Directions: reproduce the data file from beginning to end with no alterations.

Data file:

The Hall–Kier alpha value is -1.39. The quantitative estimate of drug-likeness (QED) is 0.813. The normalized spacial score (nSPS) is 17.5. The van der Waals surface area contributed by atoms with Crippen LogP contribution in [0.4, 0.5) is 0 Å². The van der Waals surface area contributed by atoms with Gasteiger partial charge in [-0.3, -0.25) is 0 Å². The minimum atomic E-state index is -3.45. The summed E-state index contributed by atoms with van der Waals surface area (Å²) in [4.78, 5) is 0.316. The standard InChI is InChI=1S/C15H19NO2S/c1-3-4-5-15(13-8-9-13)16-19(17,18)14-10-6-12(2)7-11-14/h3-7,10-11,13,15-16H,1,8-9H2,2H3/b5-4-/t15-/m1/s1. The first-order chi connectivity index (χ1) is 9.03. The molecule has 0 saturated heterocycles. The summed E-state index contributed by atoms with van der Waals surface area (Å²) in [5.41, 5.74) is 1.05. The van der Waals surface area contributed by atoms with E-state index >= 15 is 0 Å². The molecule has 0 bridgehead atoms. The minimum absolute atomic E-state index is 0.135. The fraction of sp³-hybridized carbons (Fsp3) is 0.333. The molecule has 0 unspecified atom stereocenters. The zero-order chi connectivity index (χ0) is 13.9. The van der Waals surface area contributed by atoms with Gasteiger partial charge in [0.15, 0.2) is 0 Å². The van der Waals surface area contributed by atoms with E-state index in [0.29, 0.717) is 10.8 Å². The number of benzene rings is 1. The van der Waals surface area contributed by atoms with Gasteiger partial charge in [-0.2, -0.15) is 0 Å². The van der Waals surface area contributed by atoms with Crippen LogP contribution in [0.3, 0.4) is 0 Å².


The Hall–Kier alpha value is -1.39. The quantitative estimate of drug-likeness (QED) is 0.813. The normalized spacial score (nSPS) is 17.5. The van der Waals surface area contributed by atoms with Crippen LogP contribution in [0.4, 0.5) is 0 Å². The van der Waals surface area contributed by atoms with Gasteiger partial charge in [-0.3, -0.25) is 0 Å². The minimum atomic E-state index is -3.45. The summed E-state index contributed by atoms with van der Waals surface area (Å²) in [4.78, 5) is 0.316. The standard InChI is InChI=1S/C15H19NO2S/c1-3-4-5-15(13-8-9-13)16-19(17,18)14-10-6-12(2)7-11-14/h3-7,10-11,13,15-16H,1,8-9H2,2H3/b5-4-/t15-/m1/s1. The first-order chi connectivity index (χ1) is 9.03. The molecule has 0 saturated heterocycles. The summed E-state index contributed by atoms with van der Waals surface area (Å²) in [5.41, 5.74) is 1.05. The van der Waals surface area contributed by atoms with E-state index >= 15 is 0 Å². The molecule has 0 bridgehead atoms. The minimum absolute atomic E-state index is 0.135. The fraction of sp³-hybridized carbons (Fsp3) is 0.333. The molecule has 0 unspecified atom stereocenters. The zero-order chi connectivity index (χ0) is 13.9. The van der Waals surface area contributed by atoms with Gasteiger partial charge in [0.15, 0.2) is 0 Å². The van der Waals surface area contributed by atoms with E-state index in [0.29, 0.717) is 10.8 Å². The number of benzene rings is 1. The van der Waals surface area contributed by atoms with Gasteiger partial charge in [-0.2, -0.15) is 0 Å². The van der Waals surface area contributed by atoms with Crippen LogP contribution in [0.3, 0.4) is 0 Å².